2020 has been an eventful year. A global pandemic, a presidential election, protests and renewed calls for police reform and racial justice, wildfires devastating the West Coast, job loss, and more. 2020 is also a milestone year for climate awareness. Presidential primary candidates ran with climate-minded platforms, and it seems like every brand we follow is now touting their “going green” efforts and publicly releasing their “carbon footprints.”
But what exactly is a “carbon footprint” and why do people seem fixated on it?
The Nature Conservancy defines a carbon footprint as “the total amount of greenhouse gases (including carbon dioxide and methane) that are generated by our actions.” In other words, it is the estimated carbon emission contribution a product, group, or individual has on global warming. And as we continue to see the world’s total amount of carbon emissions rise, natural phenomena onset by increase in temperatures and other conditions induced by climate change, like the wildfires in Australia and California, will also continue to increase in size and frequency, according to ABC News.
I also reached out to Caroline Henderson, senior climate campaigner at Greenpeace USA, to clarify the significance of measuring footprints further. “Tracking a ‘carbon footprint’ allows us to understand where our emissions come from and thus, can help us identify which actions would go furthest in reducing them,” Henderson explained. “While people often hear ‘carbon footprint’ when discussing individual consumption and behavior, the term can also apply to anything from manufacturing a pair of jeans to the products made by a company like Microsoft.”
So how can we improve our impact?
The truth is… complicated. Because while applaudable movements like Zero-Waste force us to examine just how dependent we are on carbon-emitting services as part of our daily routine, we as consumers are not the direct problem. “Taking action in our own lives is a great place to start, and measuring our own carbon footprint can be a helpful tool for considering our own lifestyles and behaviors,” Henderson acknowledged, but said there has also been “a long-standing false premise that carbon emissions are solely the responsibility of individual choices, while limitations on the choices consumers face are seldom analyzed. The climate breakdown is happening, among other things, because governments and corporations have chosen not to invest in clean energy for decades, leaving not much choice for consumers.”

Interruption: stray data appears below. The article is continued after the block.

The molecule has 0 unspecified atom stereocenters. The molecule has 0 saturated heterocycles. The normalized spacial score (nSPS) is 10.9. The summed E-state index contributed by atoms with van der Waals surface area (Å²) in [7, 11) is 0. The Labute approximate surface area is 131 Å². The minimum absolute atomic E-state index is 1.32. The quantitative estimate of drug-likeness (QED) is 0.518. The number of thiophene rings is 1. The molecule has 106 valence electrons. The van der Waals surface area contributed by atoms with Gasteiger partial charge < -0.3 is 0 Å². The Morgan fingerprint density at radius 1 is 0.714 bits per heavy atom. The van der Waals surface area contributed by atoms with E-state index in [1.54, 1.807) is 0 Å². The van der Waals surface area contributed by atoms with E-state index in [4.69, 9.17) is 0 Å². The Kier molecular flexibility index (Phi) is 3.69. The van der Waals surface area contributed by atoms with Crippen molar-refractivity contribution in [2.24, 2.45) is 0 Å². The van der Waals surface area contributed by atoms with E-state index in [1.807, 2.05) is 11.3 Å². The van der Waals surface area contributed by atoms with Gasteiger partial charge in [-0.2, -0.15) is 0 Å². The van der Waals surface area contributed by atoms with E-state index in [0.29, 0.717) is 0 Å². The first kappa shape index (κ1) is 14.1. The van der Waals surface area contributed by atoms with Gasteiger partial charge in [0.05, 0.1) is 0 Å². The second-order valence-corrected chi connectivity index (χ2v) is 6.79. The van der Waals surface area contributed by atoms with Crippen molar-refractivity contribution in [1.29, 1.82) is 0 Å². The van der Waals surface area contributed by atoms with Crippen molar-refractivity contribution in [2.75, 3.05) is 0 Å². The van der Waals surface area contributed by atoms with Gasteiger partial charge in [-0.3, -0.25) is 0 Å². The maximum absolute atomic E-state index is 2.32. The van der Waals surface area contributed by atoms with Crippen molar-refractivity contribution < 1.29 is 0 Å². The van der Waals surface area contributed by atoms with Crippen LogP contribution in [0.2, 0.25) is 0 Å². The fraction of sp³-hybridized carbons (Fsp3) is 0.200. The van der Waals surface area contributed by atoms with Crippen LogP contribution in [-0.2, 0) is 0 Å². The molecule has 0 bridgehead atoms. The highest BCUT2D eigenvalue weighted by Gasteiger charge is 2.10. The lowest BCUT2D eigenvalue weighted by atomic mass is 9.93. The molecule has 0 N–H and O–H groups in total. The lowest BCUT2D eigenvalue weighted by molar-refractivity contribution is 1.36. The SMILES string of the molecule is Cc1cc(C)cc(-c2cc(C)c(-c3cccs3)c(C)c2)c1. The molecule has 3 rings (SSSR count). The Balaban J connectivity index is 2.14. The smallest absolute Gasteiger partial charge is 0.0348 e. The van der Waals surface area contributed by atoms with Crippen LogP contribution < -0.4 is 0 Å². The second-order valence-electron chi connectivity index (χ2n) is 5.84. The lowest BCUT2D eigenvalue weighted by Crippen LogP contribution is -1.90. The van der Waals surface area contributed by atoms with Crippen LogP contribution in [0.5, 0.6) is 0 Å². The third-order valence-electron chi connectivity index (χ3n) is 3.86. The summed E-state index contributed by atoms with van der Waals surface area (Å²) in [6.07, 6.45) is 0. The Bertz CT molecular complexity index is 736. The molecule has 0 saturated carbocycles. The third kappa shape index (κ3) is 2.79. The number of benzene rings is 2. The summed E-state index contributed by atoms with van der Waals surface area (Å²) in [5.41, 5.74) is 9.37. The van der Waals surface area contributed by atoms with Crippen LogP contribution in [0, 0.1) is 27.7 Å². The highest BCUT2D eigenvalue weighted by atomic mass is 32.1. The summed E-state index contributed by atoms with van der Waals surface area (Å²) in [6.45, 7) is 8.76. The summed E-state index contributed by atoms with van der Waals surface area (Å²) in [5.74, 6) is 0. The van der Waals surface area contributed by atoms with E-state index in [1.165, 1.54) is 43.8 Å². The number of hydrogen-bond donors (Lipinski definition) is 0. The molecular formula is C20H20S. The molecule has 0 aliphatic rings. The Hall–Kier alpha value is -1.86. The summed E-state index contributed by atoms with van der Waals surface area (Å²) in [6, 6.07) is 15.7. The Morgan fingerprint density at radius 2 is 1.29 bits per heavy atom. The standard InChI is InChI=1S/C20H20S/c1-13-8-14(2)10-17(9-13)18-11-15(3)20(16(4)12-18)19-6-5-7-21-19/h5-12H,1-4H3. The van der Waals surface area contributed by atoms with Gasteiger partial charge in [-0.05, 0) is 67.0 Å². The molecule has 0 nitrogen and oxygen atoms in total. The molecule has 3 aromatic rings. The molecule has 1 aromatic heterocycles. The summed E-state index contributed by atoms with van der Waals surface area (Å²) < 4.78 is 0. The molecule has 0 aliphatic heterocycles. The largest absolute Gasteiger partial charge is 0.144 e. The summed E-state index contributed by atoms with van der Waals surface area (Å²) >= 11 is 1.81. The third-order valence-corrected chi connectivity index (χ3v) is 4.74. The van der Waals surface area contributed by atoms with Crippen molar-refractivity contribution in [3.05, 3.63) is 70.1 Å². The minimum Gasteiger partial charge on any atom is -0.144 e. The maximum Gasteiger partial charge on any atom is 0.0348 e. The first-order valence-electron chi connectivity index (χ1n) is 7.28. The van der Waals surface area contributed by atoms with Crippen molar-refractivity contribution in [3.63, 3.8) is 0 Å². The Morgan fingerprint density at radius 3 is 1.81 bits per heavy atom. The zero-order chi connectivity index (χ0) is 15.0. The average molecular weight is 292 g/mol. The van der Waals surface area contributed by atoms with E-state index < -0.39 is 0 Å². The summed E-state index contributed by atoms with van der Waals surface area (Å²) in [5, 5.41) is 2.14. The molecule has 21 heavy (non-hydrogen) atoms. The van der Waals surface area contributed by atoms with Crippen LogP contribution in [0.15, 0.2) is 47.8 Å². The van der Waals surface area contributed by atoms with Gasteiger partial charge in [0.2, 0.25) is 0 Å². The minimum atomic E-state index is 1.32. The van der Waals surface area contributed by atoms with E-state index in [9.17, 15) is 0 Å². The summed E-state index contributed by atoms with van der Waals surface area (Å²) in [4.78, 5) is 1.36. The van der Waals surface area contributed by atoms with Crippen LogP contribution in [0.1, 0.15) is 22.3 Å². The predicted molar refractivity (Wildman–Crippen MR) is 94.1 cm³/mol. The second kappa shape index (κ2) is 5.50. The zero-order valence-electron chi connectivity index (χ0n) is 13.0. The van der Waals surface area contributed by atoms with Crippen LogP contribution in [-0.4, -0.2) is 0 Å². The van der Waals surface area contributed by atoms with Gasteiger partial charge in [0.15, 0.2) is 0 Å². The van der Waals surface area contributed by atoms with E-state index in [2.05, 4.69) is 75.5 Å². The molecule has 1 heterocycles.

There’s nothing wrong with making changes at home. While I personally have no intention of canceling my Amazon Prime account—OK, my Dad’s Amazon Prime account, which he still graciously allows me to use—anytime soon, thanks to eco-influencing gurus like @goingzerowaste, I do think twice about what I’m buying and if it’s something I truly need shipped. It’s good to understand how the systems we use work and affect our planet, we just have to remember that the buck doesn’t stop there.
“While reducing meat consumption and reevaluating our relationship to airline travel are certainly ways we can reduce our individual carbon footprint, we know we cannot tackle the climate crisis without addressing the biggest emitter of all: the fossil fuel industry” Henderson warned. And that’s what makes discourse surrounding the Green New Deal and fossil fuels so crucial. “It is extremely important to keep in mind that we are not facing a climate crisis because people work, travel, or eat.”
It is comforting to know that we are not single-handedly destroying the ozone by occasionally eating an Animal-Style Double-Double at In-N-Out, but if you are anything like me, you probably still feel an urge to do something because, you know, you probably like the planet on which we live. The good news is that urge is 100 percent correct, and you (we) definitely could (should) do something by focusing on collective solutions. Some good ways include:
1. Know your city’s zoning laws
This might sound like a weird ask, but since research shows low-density development (think the ‘burbs) emits 2.5 times more greenhouse gases than high-density development (cities with good public transportation systems) per capita, the ability to build multi-family housing is key, yet many areas in the United States have laws in place which don’t allow you to do so. Thus, looking up your city’s regulations and campaigning for looser zoning laws can make a difference.
2. Attend a climate strike near you
This option isn’t always for everyone (I work freelance in film, so I know the chances of skipping out on work can be slim.) But if you do have the opportunity, mass mobilization can be extremely powerful—just make sure you wear a mask.
3. Research and donate your time or money
Specifically to a group advocating for sustainable options independent of fossil fuels, like 350.org.
Do your homework on which candidate is supporting large scale environmental changes, and get involved. Try to research down to the local level, because we need every politician on board if we are going to instill meaningful systemic change.